Here is a picture of the Ethio-Djibouti Railway (EDR)
Credit photo by EDR.
The Ethio-Djibouti Railway is a real success story not only for my country, but for Africa. Since its reopening in 2017, it has been a game changer to transform a historically landlocked country like Ethiopia. Becoming internationally linked by railway, or as we call it – “land-linkedness” – is so essential because 95% of our export and import goes through the port of Djibouti. It is a great example of concrete benefits of international cooperation that yields significant socioeconomic and environmental benefits.
The old railway line, built at the beginning of the 20th century, had been deactivated for the last 10 years. Goods were transported to and from the seaport by trucks. This made Ethiopia’s trade logistics very slow, expensive and therefore uncompetitive, with poor impacts on air quality and the environment.
A much needed railway for people and goods
The Governments of the Federal Democratic Republic of Ethiopia and of the Republic of Djibouti decided to develop a modern and efficient railway service, with joint cooperation in the operation, maintenance and governance of the line. Ethio-Djibouti Railway has been taken as the flagship project for regional integration and cooperation not only for the horn of Africa but also for the continent.
The new rail is an electrified line, powered by hydro-electric renewable energy. The 728 km journey between Ethiopia and Djibouti, which used to take four days, now takes just a few hours. This is why the new railway campaign is “New Railway, New Life“. As I said, it’s a real game changer because in addition to improving passenger transport trips, it contributes to shifting thousands of containers off the roads and further contributes to cleaner air and less congested traffic. Everything from heavy machinery to everyday goods are shipped, including commodities such as fertilisers, wheat, steel and most of the exports market of Ethiopian coffee, a delicacy that is enjoyed by many around the world.
The case of coffee export
As our country is the origin of coffee and its climate is very suitable for the product, coffee is the most important agricultural product that is exported to the foreign market. Ethiopia, Africa’s top coffee producer, has secured 248,000 tonnes of coffee to the international market and earned 906 million USD from coffee export in the 2020/21 budget year, making our country the tenth largest exporter of coffee in the world and coffee the first most exported product in Ethiopia.
However, the coffee export market has had many challenges, logistics being the main one. Among them are long transportation time, quality maintenance during transportation, security problems, causing the price of coffee to not generate the expected income. In order to overcome these problems, the Ethiopian government turned to the new railway line, which now transport 98% of the exported coffee. Ethiopia’s annual coffee export achieved 300,000 tonnes within the next year and revenue has hit a record 1.4 billion USD, generating an additional 500 million USD compared with the average yearly earning.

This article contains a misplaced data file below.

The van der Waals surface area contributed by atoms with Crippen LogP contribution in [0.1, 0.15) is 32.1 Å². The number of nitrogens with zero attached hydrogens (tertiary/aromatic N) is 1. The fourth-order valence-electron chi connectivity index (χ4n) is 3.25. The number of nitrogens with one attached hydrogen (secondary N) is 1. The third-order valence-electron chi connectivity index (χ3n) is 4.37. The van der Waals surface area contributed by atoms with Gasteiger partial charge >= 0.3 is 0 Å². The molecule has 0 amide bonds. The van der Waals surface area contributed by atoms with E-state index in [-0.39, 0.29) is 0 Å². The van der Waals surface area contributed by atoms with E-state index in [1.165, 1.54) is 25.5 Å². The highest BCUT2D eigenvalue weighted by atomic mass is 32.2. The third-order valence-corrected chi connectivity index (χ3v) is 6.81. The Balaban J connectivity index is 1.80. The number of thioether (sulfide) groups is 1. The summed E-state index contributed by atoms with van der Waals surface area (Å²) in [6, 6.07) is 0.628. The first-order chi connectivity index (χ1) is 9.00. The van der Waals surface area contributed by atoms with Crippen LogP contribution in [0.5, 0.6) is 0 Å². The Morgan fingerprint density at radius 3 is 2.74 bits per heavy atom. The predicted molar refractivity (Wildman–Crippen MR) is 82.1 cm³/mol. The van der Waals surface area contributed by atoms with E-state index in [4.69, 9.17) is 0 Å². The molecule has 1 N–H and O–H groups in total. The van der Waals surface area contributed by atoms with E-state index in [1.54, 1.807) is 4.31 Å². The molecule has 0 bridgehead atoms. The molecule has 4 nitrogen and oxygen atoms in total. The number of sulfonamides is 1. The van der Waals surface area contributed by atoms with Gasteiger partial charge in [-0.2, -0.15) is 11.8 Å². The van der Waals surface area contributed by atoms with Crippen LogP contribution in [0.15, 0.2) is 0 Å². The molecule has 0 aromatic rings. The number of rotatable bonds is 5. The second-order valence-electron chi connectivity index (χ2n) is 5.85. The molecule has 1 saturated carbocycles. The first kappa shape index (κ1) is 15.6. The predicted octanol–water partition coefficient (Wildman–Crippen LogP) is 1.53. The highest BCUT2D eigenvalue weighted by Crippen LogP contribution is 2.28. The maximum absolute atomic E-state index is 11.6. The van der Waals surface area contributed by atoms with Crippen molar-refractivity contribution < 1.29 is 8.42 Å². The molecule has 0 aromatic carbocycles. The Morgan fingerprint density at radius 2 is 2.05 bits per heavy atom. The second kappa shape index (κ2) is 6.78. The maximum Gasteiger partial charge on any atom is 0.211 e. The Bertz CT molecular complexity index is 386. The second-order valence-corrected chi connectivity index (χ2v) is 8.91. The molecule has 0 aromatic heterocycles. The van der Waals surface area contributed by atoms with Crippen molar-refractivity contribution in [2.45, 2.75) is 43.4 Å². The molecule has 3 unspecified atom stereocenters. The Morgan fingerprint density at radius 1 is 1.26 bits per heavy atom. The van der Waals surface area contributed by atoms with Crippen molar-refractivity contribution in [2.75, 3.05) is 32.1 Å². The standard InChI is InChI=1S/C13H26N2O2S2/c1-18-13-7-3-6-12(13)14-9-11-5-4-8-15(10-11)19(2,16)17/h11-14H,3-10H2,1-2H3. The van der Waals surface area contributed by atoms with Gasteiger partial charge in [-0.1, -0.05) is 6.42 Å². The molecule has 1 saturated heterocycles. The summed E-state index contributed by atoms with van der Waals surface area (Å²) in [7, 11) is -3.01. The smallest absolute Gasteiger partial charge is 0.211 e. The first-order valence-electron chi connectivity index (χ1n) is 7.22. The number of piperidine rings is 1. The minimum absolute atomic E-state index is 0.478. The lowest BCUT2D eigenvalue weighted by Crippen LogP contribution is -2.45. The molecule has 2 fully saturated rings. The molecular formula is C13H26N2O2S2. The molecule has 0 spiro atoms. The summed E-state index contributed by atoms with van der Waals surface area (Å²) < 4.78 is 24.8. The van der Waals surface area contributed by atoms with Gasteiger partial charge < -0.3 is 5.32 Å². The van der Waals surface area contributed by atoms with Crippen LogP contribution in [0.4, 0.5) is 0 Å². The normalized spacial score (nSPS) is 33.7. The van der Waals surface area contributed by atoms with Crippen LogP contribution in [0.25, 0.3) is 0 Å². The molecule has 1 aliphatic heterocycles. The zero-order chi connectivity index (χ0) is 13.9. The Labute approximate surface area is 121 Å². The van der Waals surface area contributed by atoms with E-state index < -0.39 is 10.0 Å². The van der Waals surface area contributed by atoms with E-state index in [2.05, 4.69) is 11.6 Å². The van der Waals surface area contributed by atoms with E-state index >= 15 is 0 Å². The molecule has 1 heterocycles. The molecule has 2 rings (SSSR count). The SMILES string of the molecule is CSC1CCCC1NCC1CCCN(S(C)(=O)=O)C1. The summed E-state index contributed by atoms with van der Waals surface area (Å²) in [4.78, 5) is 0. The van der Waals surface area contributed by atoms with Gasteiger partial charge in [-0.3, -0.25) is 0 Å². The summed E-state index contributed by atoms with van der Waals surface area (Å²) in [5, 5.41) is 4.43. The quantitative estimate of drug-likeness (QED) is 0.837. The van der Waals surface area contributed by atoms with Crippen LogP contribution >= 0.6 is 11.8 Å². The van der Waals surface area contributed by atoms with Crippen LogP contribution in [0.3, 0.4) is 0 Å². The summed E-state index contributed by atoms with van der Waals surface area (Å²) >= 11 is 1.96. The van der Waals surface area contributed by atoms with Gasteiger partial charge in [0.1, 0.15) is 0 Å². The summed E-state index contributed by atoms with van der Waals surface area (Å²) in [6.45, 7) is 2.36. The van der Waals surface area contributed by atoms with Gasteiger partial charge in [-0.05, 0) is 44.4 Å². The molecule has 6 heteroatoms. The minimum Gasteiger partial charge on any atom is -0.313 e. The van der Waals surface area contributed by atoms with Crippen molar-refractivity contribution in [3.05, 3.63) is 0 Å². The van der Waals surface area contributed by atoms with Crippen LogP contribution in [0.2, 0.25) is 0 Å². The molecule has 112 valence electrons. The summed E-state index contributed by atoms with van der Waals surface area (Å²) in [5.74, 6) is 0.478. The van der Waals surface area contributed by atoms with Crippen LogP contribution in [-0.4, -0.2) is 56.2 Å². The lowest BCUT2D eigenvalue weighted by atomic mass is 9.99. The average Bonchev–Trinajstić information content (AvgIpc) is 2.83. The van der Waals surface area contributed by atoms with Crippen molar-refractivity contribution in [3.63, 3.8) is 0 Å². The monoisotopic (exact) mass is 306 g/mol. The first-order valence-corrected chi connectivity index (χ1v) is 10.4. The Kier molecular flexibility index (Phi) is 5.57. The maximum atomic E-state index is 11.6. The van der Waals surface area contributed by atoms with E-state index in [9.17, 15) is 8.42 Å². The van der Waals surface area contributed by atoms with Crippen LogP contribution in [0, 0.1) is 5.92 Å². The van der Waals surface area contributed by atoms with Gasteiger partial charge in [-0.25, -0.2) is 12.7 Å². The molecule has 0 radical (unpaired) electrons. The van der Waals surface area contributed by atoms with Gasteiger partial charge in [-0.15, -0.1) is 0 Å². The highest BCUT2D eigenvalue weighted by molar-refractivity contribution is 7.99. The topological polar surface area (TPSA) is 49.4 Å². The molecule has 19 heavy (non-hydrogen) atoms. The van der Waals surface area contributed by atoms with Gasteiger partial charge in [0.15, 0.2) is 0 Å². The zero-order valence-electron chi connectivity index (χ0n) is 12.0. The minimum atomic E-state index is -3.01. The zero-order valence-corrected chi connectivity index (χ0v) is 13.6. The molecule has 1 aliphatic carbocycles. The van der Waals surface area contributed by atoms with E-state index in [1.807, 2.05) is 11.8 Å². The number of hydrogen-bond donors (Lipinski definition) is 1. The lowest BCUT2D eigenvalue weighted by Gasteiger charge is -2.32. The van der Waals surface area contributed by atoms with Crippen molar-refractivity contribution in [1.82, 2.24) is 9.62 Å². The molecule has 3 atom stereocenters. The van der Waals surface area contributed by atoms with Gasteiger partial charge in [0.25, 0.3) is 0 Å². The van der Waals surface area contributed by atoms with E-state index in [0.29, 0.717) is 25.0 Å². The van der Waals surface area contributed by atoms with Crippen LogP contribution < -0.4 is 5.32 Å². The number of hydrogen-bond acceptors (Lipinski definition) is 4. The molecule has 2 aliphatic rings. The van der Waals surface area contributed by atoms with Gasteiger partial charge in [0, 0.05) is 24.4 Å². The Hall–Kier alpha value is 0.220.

A crown jewel of Africa’s fastest-growing economy
The new rail project has also significantly improved Ethiopia’s international trade and economic growth by reducing logistical costs and time of delivery on all levels. For example, we used to have many challenges exporting fresh goods such as vegetables from Ethiopia to Djibouti every week. Because of repeated transport delays, many traders closed their businesses. Now, this is no longer a concern.
Ethiopia is a diverse nation. This new link is running though areas where much of the population resides. Our passenger trains are quite successful since tickets are offered at affordable prices, with 155K passengers transported in 2021. Besides, for both countries, the railway provides job opportunities to the local population, improved access to public transport, reduced transport cost and a safe, reliable and comfortable journey which is environmentally friendly. Besides, passengers can enjoy the attractive landscape and station designs and it is easily accessible for everyone. For Ethiopia this is more than just a railway project, it is the crown jewel in the development ambitions of Africa’s fastest-growing economy. Ethiopia is ready to see more projects initiated as we march into a future of prosperity and we hope that this project can inspire many more in the African continent.
Shifting freight from road to rail
To achieve this ambitious modal shift targets of road freight to rail in African countries, a set of policy instruments have to be applied. Out of the various options which can enhance rail share we picked out:
- pricing instruments,
- investments in railway infrastructures and,
- market regulation.
In order to provide a competitive price and reliable service, it will be essential for upcoming projects in Africa to reduce operating costs by implementing a number of measures, including the operation of heavier and longer trains, a wider loading gauge, higher average speed and better use of wagon space and all assets. This will lead to increased capacity, as well as better planning of timetables, signalling systems and infrastructure improvements. By doing this, the modal shift of road freight to rail will be very easily achievable by our African countries, but more importantly, will contribute significantly to reducing carbon emissions and avoiding the worst of the climate catastrophe in Africa which is already suffering greatly.
It is very exciting that the world’s eyes will be on Africa this November for COP27. Just as the railway has been an engine for the green growth of Ethiopia, the African COP must be the engine for green growth across Africa and especially for the railway sector! The time is now – let’s shift all medium- and long-distance freight to rail for a low carbon future in Africa!